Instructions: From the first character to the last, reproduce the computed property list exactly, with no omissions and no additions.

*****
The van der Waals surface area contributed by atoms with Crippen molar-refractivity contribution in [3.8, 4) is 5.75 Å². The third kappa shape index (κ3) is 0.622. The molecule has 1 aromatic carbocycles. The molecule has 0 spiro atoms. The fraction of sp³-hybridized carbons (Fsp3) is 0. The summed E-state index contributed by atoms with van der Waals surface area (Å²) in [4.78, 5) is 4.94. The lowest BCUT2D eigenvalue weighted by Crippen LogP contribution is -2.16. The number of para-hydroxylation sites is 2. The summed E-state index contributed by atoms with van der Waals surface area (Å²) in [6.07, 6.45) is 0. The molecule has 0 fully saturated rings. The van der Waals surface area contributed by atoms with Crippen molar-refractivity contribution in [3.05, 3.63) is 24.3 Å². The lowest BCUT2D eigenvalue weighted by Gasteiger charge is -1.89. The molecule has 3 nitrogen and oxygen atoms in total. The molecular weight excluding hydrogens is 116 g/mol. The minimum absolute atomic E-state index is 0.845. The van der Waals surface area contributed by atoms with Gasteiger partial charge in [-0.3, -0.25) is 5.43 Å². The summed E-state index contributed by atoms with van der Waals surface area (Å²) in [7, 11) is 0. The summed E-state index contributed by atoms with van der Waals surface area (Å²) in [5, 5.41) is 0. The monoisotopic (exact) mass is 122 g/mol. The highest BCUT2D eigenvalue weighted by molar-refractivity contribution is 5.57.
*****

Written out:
The van der Waals surface area contributed by atoms with Crippen molar-refractivity contribution in [3.8, 4) is 5.75 Å². The third kappa shape index (κ3) is 0.622. The molecule has 1 aromatic carbocycles. The molecule has 0 spiro atoms. The fraction of sp³-hybridized carbons (Fsp3) is 0. The summed E-state index contributed by atoms with van der Waals surface area (Å²) in [4.78, 5) is 4.94. The lowest BCUT2D eigenvalue weighted by Crippen LogP contribution is -2.16. The number of para-hydroxylation sites is 2. The summed E-state index contributed by atoms with van der Waals surface area (Å²) in [6.07, 6.45) is 0. The molecule has 0 fully saturated rings. The van der Waals surface area contributed by atoms with Crippen molar-refractivity contribution in [3.05, 3.63) is 24.3 Å². The lowest BCUT2D eigenvalue weighted by Gasteiger charge is -1.89. The molecule has 3 nitrogen and oxygen atoms in total. The molecular weight excluding hydrogens is 116 g/mol. The minimum absolute atomic E-state index is 0.845. The van der Waals surface area contributed by atoms with Gasteiger partial charge in [-0.3, -0.25) is 5.43 Å². The summed E-state index contributed by atoms with van der Waals surface area (Å²) in [7, 11) is 0. The summed E-state index contributed by atoms with van der Waals surface area (Å²) in [5, 5.41) is 0. The monoisotopic (exact) mass is 122 g/mol. The highest BCUT2D eigenvalue weighted by molar-refractivity contribution is 5.57.